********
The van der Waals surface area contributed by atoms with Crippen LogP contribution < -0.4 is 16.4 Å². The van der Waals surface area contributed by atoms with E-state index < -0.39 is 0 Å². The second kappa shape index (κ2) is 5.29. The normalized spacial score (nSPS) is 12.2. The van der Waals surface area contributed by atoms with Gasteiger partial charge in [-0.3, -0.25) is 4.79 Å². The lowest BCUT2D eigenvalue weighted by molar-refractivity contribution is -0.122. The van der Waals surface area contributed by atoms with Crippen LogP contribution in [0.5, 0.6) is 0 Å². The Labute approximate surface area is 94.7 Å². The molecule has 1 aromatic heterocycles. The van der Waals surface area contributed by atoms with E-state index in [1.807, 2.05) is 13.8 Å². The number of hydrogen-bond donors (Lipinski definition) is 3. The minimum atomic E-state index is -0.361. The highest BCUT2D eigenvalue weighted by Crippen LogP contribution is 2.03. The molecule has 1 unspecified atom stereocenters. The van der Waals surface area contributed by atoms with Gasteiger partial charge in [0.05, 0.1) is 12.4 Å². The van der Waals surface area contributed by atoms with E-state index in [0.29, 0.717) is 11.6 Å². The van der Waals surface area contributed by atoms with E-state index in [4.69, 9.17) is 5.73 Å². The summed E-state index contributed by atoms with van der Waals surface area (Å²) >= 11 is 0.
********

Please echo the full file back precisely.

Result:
The van der Waals surface area contributed by atoms with Crippen LogP contribution < -0.4 is 16.4 Å². The van der Waals surface area contributed by atoms with E-state index < -0.39 is 0 Å². The second kappa shape index (κ2) is 5.29. The normalized spacial score (nSPS) is 12.2. The van der Waals surface area contributed by atoms with Gasteiger partial charge in [-0.3, -0.25) is 4.79 Å². The lowest BCUT2D eigenvalue weighted by molar-refractivity contribution is -0.122. The van der Waals surface area contributed by atoms with Crippen LogP contribution in [0.5, 0.6) is 0 Å². The Labute approximate surface area is 94.7 Å². The molecule has 1 aromatic heterocycles. The van der Waals surface area contributed by atoms with E-state index in [1.807, 2.05) is 13.8 Å². The number of hydrogen-bond donors (Lipinski definition) is 3. The minimum atomic E-state index is -0.361. The highest BCUT2D eigenvalue weighted by Crippen LogP contribution is 2.03. The molecule has 1 unspecified atom stereocenters. The van der Waals surface area contributed by atoms with Gasteiger partial charge in [0.05, 0.1) is 12.4 Å². The van der Waals surface area contributed by atoms with E-state index in [0.29, 0.717) is 11.6 Å². The van der Waals surface area contributed by atoms with E-state index in [4.69, 9.17) is 5.73 Å². The summed E-state index contributed by atoms with van der Waals surface area (Å²) >= 11 is 0.